There are still people out there who believe that bitcoin transactions are anonymous. However, Bitcoin's blockchain can be used to track cryptocurrency transactions to specific actors and money laundering networks. Last month's indictments of the 12 alleged Russians who hacked the Democratic National Committee (DNC) servers testify to how the authorities can use the blockchain to track off the offenders involved in outrageous cryptocurrency activities.
According to the indictment, the 12 suspects used bitcoins during the 2016 election period to purchase the dcleaks.com domain, which was later used to publish the stolen emails from Hillary Clinton's campaign. The group also paid for the server in Malaysia that hosted the site using Bitcoin and purchased a virtual private network (VPN) using the same pool of funds.
The suspects, who allegedly worked for the Directorate General of Russian Intelligence of the General Staff Unit (GRU), specializing in IT security operations that have obtained invaluable documents through computer intrusion. They have apparently been involved in large-scale operations designed to influence US presidential elections and have hacked emails from volunteers and employees connected to the Hillary campaign, including the president.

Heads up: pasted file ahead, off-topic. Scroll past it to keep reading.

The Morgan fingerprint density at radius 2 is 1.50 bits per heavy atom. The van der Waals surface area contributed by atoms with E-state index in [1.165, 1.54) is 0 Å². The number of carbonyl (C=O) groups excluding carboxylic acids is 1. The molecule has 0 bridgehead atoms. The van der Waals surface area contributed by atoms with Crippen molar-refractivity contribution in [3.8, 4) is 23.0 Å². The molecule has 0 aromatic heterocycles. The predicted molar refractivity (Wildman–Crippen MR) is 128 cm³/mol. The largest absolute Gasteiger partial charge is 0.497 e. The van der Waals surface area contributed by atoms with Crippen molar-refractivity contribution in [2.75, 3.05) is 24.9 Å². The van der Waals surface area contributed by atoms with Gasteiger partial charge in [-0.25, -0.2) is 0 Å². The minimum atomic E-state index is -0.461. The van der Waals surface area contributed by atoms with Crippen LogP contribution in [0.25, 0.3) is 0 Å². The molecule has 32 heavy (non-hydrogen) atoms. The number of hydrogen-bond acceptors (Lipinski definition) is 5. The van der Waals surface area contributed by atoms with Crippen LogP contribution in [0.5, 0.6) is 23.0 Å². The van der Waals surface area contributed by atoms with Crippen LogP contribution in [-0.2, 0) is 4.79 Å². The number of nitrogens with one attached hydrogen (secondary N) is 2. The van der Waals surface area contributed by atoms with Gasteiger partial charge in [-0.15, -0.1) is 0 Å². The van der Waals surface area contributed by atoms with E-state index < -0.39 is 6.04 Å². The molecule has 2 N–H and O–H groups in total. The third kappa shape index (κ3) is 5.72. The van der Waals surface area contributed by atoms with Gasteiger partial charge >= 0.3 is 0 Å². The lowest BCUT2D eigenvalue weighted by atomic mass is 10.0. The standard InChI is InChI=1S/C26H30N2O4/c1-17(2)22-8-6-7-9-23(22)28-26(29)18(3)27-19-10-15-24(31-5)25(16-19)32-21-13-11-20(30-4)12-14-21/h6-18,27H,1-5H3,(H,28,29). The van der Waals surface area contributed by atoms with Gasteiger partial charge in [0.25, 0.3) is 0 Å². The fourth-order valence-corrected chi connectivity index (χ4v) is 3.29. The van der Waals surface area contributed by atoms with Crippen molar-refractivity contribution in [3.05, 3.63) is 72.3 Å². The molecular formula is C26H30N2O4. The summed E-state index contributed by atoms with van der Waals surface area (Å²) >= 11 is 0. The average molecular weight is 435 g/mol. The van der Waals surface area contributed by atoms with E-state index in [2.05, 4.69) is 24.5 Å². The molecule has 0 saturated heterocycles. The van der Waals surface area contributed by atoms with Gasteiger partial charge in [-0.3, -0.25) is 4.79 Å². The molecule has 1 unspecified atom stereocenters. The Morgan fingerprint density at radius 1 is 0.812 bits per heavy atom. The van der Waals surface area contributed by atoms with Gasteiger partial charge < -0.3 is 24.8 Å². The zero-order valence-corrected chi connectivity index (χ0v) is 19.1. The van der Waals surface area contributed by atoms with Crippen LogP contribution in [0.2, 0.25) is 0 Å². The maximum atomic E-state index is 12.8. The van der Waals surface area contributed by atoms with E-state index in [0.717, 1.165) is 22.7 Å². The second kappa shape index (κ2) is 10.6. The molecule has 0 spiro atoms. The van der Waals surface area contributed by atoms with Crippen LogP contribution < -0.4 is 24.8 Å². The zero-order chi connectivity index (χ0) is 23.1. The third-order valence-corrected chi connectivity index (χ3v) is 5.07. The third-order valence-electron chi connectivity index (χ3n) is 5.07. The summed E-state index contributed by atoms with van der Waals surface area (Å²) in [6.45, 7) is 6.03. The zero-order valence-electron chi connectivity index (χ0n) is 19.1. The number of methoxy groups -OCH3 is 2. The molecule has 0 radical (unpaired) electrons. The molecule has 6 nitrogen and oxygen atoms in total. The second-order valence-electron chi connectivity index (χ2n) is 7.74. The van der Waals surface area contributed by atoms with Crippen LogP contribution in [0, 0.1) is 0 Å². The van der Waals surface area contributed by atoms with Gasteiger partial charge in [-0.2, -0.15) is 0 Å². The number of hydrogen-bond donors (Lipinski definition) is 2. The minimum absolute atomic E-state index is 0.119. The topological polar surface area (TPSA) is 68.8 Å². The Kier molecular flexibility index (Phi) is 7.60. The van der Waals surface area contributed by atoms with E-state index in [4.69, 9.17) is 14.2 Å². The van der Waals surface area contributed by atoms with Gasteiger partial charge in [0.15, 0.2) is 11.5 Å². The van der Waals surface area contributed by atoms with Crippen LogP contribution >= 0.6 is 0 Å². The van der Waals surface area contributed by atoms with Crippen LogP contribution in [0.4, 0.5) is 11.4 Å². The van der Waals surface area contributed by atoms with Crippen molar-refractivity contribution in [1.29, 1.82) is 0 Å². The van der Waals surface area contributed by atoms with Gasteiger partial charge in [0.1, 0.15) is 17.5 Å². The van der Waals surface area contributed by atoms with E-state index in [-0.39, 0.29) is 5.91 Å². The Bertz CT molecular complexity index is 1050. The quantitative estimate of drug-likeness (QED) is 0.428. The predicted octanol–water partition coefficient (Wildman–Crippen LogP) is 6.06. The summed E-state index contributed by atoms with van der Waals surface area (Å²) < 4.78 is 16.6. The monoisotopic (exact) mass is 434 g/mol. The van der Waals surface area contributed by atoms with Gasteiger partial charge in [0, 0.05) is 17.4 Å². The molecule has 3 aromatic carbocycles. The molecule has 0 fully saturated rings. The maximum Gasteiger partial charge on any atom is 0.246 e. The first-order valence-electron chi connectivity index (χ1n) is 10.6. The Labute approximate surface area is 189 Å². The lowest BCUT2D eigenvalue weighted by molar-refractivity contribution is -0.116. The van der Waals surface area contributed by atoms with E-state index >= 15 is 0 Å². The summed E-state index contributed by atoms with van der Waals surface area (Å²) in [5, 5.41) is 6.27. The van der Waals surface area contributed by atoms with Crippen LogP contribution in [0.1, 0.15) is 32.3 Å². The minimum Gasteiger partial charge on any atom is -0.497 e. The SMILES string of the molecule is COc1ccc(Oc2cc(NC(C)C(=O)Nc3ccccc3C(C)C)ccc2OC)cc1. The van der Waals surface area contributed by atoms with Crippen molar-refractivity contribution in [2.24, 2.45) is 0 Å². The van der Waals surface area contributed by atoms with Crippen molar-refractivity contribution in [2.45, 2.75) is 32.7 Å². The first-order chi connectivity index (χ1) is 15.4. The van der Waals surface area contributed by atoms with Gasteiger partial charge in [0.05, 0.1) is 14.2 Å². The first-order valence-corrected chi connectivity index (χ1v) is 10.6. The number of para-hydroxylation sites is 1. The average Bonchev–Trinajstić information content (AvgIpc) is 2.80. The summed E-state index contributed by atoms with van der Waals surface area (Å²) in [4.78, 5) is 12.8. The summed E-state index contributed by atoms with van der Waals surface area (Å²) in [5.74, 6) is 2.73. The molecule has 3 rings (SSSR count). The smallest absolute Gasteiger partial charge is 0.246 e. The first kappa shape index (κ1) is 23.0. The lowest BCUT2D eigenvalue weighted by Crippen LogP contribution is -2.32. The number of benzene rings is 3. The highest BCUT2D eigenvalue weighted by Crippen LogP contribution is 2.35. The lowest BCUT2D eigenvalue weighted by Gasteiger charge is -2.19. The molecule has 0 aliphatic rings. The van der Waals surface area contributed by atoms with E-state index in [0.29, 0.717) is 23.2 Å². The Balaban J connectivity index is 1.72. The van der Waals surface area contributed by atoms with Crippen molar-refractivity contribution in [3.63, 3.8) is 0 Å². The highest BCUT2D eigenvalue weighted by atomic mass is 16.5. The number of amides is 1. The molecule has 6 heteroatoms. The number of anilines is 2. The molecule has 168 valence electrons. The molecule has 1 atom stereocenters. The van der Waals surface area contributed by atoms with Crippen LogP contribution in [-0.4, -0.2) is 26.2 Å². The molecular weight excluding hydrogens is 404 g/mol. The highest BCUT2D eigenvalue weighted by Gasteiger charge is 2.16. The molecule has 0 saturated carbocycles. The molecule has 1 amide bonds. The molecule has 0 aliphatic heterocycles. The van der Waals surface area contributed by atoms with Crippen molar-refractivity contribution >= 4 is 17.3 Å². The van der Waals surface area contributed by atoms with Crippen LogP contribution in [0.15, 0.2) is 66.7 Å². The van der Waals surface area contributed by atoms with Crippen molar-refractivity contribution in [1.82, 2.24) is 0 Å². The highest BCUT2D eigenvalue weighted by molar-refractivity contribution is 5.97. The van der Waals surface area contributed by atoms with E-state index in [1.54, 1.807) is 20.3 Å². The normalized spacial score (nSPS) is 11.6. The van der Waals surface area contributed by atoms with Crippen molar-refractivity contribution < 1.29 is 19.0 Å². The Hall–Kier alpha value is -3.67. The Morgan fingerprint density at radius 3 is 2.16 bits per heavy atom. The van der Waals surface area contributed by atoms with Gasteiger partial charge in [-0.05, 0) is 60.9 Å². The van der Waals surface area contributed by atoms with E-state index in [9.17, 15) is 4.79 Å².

Using alias Guccifer 2.0, Russian hackers contacted a US reporter and gave him access to the stolen files on the dcleaks.com site, leading to widespread news coverage. The compromising information is believed to have had an indirect impact on the elections.
Tracing transactions Back to the DNC Hacker Group was easy
Tracing bitcoin transactions Guccifer 2.0 for the culprits was relatively easy as demonstrated by Tim Cotton, a blockchain developer. He was able to track purchases in the GRU unit, which hacked DNC servers while using only publicly available information. By analyzing the blockchain, which is the basis of bitcoin, it is possible for the forces of order and users to access the public ledger and identify a node that indicates where a purchase was made.
The data found on transactions taking place on cryptocurrency exchanges are particularly valuable to order forces as these services usually require personal information to allow users to make transactions. This information can be traced back to an individual and is much more reliable than numbers and naked letters.